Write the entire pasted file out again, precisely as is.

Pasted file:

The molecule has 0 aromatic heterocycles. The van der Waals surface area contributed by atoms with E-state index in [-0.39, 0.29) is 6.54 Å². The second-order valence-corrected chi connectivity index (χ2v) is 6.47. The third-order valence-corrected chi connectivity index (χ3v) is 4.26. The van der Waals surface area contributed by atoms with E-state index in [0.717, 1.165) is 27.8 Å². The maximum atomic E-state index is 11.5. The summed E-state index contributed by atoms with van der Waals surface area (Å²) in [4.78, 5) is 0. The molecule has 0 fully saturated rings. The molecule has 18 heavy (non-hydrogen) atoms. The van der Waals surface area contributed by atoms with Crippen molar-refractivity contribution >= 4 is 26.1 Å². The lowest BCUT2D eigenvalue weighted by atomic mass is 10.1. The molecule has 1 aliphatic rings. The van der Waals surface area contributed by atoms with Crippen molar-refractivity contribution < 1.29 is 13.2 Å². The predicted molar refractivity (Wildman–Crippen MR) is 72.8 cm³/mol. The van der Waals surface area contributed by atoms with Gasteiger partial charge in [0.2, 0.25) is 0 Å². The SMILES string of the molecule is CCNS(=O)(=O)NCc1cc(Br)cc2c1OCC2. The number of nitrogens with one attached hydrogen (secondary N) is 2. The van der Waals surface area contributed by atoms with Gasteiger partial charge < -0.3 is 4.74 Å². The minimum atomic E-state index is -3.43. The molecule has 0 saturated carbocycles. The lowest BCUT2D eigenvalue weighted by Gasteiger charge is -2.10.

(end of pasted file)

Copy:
The molecule has 0 aromatic heterocycles. The van der Waals surface area contributed by atoms with E-state index in [-0.39, 0.29) is 6.54 Å². The second-order valence-corrected chi connectivity index (χ2v) is 6.47. The third-order valence-corrected chi connectivity index (χ3v) is 4.26. The van der Waals surface area contributed by atoms with E-state index in [0.717, 1.165) is 27.8 Å². The maximum atomic E-state index is 11.5. The summed E-state index contributed by atoms with van der Waals surface area (Å²) in [4.78, 5) is 0. The molecule has 0 fully saturated rings. The molecule has 18 heavy (non-hydrogen) atoms. The van der Waals surface area contributed by atoms with Crippen molar-refractivity contribution >= 4 is 26.1 Å². The lowest BCUT2D eigenvalue weighted by atomic mass is 10.1. The molecule has 1 aliphatic rings. The van der Waals surface area contributed by atoms with Crippen molar-refractivity contribution < 1.29 is 13.2 Å². The predicted molar refractivity (Wildman–Crippen MR) is 72.8 cm³/mol. The van der Waals surface area contributed by atoms with Gasteiger partial charge in [0.2, 0.25) is 0 Å². The SMILES string of the molecule is CCNS(=O)(=O)NCc1cc(Br)cc2c1OCC2. The number of nitrogens with one attached hydrogen (secondary N) is 2. The van der Waals surface area contributed by atoms with Gasteiger partial charge < -0.3 is 4.74 Å². The minimum atomic E-state index is -3.43. The molecule has 0 saturated carbocycles. The lowest BCUT2D eigenvalue weighted by Gasteiger charge is -2.10.